Port of NY/NJ recovering from Hurricane Sandy

The damage incurred by the huge tidal surge could have been much worse, had the ports not been prepared.
By Patrick Burnson, Executive Editor
November 05, 2012 - LM Editorial

Officials at the Port of New York and New Jersey report that cargo operations are being restored in the wake of last week’s devastating storm. Two terminals in Port Elizabeth, N.J. started receiving inbound vessels on Sunday, the Port Authority and two more terminals—Port Newark Container Terminal and Global Terminal – will reopen today. Port Newark Container Terminal also is expecting vessel traffic to resume this evening.

On Sunday, four cargo vessels were expected at Maher Terminal and one cargo vessel was expected at APM Terminal, both in Port Elizabeth.

The damage incurred by the huge tidal surge could have been much worse, said Aaron Ellis, a spokesman for the American Association of Port Authorities (AAPA).

“Each port has a hurricane preparedness and business recovery plan that they put in place in advance of potential approaching hurricanes, like Sandy,” he said. “These measures are designed to first protect lives and worker safety, and then to secure equipment and facilities to minimize potential damage to cargo and/or facilities.” 

Ongoing assessments of the condition of the other ports is done by U.S. Coast Guard, said Ellis. It is not known yet, to what extent shipments were redeployed to ports in the southeast and gulf.

Late last month, Kurt Nagle, AAPA’s president and CEO warned of potential supply chain disruptions if ports receive inadequate funding.

“Despite substantial investments by port authorities and private-sector business partners, inadequate infrastructure connecting ports to landside transportation networks and water-side shipping lanes often creates bottlenecks that result in congestion, productivity losses, and a global economic disadvantage for America,” he said.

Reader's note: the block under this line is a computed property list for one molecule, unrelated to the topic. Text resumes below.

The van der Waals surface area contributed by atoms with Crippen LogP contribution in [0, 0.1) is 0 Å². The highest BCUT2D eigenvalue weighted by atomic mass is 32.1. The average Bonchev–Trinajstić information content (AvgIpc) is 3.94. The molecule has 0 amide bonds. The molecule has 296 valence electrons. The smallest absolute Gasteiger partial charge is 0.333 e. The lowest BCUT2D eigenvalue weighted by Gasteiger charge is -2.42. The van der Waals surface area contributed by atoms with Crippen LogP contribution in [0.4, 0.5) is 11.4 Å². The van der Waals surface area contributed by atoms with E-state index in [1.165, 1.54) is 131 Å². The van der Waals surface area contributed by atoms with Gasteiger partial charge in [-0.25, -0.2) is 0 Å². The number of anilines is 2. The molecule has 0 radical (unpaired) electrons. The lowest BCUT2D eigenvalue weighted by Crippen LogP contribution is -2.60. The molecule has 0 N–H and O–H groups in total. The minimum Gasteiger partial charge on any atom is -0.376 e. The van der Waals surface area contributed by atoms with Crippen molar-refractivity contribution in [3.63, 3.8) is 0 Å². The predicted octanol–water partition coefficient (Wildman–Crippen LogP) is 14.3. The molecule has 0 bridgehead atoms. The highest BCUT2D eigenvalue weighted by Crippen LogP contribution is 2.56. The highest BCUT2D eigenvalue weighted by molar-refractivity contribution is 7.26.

“These congestion issues and productivity losses have the potential to stymie our ability to compete internationally.”



About the Author

image
Patrick Burnson
Executive Editor

Patrick Burnson is executive editor for Logistics Management and Supply Chain Management Review magazines and web sites. Patrick is a widely-published writer and editor who has spent most of his career covering international trade, global logistics, and supply chain management. He lives and works in San Francisco, providing readers with a Pacific Rim perspective on industry trends and forecasts. You can reach him directly at .(JavaScript must be enabled to view this email address).


Subscribe to Logistics Management magazine

Subscribe today. It's FREE!
Get timely insider information that you can use to better manage your
entire logistics operation.
Start your FREE subscription today!

Recent Entries

Last week, the United States Department of Transportation took further steps to address various issues identified in recent train accidents involving crude oil and ethanol shipped by rail. The announcement was made by DOT with other DOT agencies, including the Federal Railroad Administration (FRA) and the Pipeline and Hazardous Materials Safety Administration (PHMSA).

Logistics Management Group News Editor Jeff Berman had an opportunity to interview Derek Leathers, President and Chief Operating Officer of Werner Enterprises, at this month's NASSTRAC Shippers Conference and Transportation Expo in Orlando. They discussed various aspects of the truckload market, including prices, fuel, and regulations.

During this webcast our presenters will apply the findings of the 23rd Annual Trends & Issues in Transportation and Logistics Study to the world of shipper-carrier decision making. They'll examine the primary aspects that will influence the future direction for shipper-carrier decision-making.

For February, the month for which most recent data is available, the SCI dropped to -1.0 from January’s 2.6, with FTR explaining that the short term positive impact from one-time adjustments for rapidly dropping diesel prices and the suspension of the 2013 motor carriers hours-of-service expires later this year.

Seasonally-adjusted (SA) for-hire truck tonnage in March was up 1.1 percent on the heels of a revised 2.8 percent (from 3.1 percent) February decline, with the SA index at 133.5 (2000=100). This is off 0.3 percent from the all-time high for the SA of 135.8 from January 2015 and is up 5 percent annually.

Article Topics

News · Ocean Freight · Ocean Cargo · Seaports · All topics

About the Author

Patrick Burnson, Executive Editor
Patrick Burnson is executive editor for Logistics Management and Supply Chain Management Review. Patrick covers international trade, global logistics, and supply chain management. He lives and works in San Francisco, providing readers with a Pacific Rim perspective on industry trends and forecasts. Contact Patrick Burnson

Comments

Post a comment
Commenting is not available in this channel entry.


© Copyright 2015 Peerless Media LLC, a division of EH Publishing, Inc • 111 Speen Street, Ste 200, Framingham, MA 01701 USA